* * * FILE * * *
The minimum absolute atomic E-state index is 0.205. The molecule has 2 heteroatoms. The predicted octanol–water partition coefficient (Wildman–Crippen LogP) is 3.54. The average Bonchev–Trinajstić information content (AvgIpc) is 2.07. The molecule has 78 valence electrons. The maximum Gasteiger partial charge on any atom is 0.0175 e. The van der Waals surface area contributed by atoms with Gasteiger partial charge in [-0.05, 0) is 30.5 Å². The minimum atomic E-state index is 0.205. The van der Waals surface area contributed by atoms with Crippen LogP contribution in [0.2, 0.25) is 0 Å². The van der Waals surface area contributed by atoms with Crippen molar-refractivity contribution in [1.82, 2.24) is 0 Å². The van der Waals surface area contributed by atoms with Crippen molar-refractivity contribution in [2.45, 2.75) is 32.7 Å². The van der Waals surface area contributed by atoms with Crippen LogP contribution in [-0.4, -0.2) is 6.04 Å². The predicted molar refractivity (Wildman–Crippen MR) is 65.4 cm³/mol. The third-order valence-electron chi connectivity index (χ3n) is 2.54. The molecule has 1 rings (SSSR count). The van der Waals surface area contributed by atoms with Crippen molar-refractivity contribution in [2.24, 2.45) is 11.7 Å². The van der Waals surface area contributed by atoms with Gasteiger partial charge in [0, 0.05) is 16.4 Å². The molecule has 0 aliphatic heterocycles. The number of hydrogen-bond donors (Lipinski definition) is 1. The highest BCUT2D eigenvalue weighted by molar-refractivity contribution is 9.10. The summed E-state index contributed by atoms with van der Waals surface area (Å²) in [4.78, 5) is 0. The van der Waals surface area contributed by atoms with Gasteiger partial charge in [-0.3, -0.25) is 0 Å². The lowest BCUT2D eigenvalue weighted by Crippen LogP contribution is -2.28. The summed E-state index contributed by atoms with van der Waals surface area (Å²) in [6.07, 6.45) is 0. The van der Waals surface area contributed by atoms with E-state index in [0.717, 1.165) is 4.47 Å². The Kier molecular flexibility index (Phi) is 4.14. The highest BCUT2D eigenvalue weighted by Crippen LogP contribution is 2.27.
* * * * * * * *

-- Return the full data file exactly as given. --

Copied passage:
The minimum absolute atomic E-state index is 0.205. The molecule has 2 heteroatoms. The predicted octanol–water partition coefficient (Wildman–Crippen LogP) is 3.54. The average Bonchev–Trinajstić information content (AvgIpc) is 2.07. The molecule has 78 valence electrons. The maximum Gasteiger partial charge on any atom is 0.0175 e. The van der Waals surface area contributed by atoms with Gasteiger partial charge in [-0.05, 0) is 30.5 Å². The minimum atomic E-state index is 0.205. The van der Waals surface area contributed by atoms with Crippen LogP contribution in [0.2, 0.25) is 0 Å². The van der Waals surface area contributed by atoms with Crippen molar-refractivity contribution in [1.82, 2.24) is 0 Å². The van der Waals surface area contributed by atoms with Crippen molar-refractivity contribution in [2.45, 2.75) is 32.7 Å². The van der Waals surface area contributed by atoms with Crippen LogP contribution in [-0.4, -0.2) is 6.04 Å². The predicted molar refractivity (Wildman–Crippen MR) is 65.4 cm³/mol. The third-order valence-electron chi connectivity index (χ3n) is 2.54. The molecule has 1 rings (SSSR count). The van der Waals surface area contributed by atoms with Crippen molar-refractivity contribution in [2.24, 2.45) is 11.7 Å². The van der Waals surface area contributed by atoms with Gasteiger partial charge in [0, 0.05) is 16.4 Å². The molecule has 0 aliphatic heterocycles. The number of hydrogen-bond donors (Lipinski definition) is 1. The highest BCUT2D eigenvalue weighted by molar-refractivity contribution is 9.10. The summed E-state index contributed by atoms with van der Waals surface area (Å²) in [4.78, 5) is 0. The van der Waals surface area contributed by atoms with Gasteiger partial charge in [-0.3, -0.25) is 0 Å². The lowest BCUT2D eigenvalue weighted by Crippen LogP contribution is -2.28. The summed E-state index contributed by atoms with van der Waals surface area (Å²) in [6.07, 6.45) is 0. The van der Waals surface area contributed by atoms with E-state index in [0.717, 1.165) is 4.47 Å². The Kier molecular flexibility index (Phi) is 4.14. The highest BCUT2D eigenvalue weighted by Crippen LogP contribution is 2.27.